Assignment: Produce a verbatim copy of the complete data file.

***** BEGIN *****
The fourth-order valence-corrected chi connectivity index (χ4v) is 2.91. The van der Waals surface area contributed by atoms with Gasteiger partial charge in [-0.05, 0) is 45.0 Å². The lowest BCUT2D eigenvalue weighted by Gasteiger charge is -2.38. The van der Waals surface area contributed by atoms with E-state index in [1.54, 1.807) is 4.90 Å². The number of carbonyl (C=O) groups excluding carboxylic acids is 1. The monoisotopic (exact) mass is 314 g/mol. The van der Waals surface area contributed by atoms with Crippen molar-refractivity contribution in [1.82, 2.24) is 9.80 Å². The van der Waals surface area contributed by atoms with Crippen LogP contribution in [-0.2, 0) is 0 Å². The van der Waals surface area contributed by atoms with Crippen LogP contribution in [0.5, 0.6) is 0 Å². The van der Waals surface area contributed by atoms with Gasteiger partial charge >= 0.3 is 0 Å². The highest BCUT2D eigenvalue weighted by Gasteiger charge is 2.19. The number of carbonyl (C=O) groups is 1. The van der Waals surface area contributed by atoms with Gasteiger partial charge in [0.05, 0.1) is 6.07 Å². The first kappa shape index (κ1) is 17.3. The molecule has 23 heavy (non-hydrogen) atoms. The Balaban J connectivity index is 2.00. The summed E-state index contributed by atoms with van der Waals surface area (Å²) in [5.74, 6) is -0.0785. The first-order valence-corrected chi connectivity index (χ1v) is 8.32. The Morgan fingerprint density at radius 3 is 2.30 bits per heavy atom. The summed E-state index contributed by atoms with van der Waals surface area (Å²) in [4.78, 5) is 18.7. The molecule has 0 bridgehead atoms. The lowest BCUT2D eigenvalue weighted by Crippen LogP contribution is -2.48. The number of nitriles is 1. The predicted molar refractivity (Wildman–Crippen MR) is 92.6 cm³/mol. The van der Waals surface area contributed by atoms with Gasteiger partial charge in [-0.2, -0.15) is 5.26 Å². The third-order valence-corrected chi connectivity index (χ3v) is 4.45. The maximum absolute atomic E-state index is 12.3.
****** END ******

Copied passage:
The fourth-order valence-corrected chi connectivity index (χ4v) is 2.91. The van der Waals surface area contributed by atoms with Gasteiger partial charge in [-0.05, 0) is 45.0 Å². The lowest BCUT2D eigenvalue weighted by Gasteiger charge is -2.38. The van der Waals surface area contributed by atoms with E-state index in [1.54, 1.807) is 4.90 Å². The number of carbonyl (C=O) groups excluding carboxylic acids is 1. The monoisotopic (exact) mass is 314 g/mol. The van der Waals surface area contributed by atoms with Crippen molar-refractivity contribution in [1.82, 2.24) is 9.80 Å². The van der Waals surface area contributed by atoms with Crippen LogP contribution in [-0.2, 0) is 0 Å². The van der Waals surface area contributed by atoms with Crippen LogP contribution in [0.5, 0.6) is 0 Å². The van der Waals surface area contributed by atoms with Gasteiger partial charge >= 0.3 is 0 Å². The highest BCUT2D eigenvalue weighted by Gasteiger charge is 2.19. The number of carbonyl (C=O) groups is 1. The van der Waals surface area contributed by atoms with Gasteiger partial charge in [0.05, 0.1) is 6.07 Å². The first kappa shape index (κ1) is 17.3. The molecule has 23 heavy (non-hydrogen) atoms. The Balaban J connectivity index is 2.00. The summed E-state index contributed by atoms with van der Waals surface area (Å²) in [5.74, 6) is -0.0785. The first-order valence-corrected chi connectivity index (χ1v) is 8.32. The Morgan fingerprint density at radius 3 is 2.30 bits per heavy atom. The summed E-state index contributed by atoms with van der Waals surface area (Å²) in [4.78, 5) is 18.7. The molecule has 0 bridgehead atoms. The lowest BCUT2D eigenvalue weighted by Crippen LogP contribution is -2.48. The number of nitriles is 1. The predicted molar refractivity (Wildman–Crippen MR) is 92.6 cm³/mol. The van der Waals surface area contributed by atoms with Gasteiger partial charge in [-0.2, -0.15) is 5.26 Å². The third-order valence-corrected chi connectivity index (χ3v) is 4.45. The maximum absolute atomic E-state index is 12.3.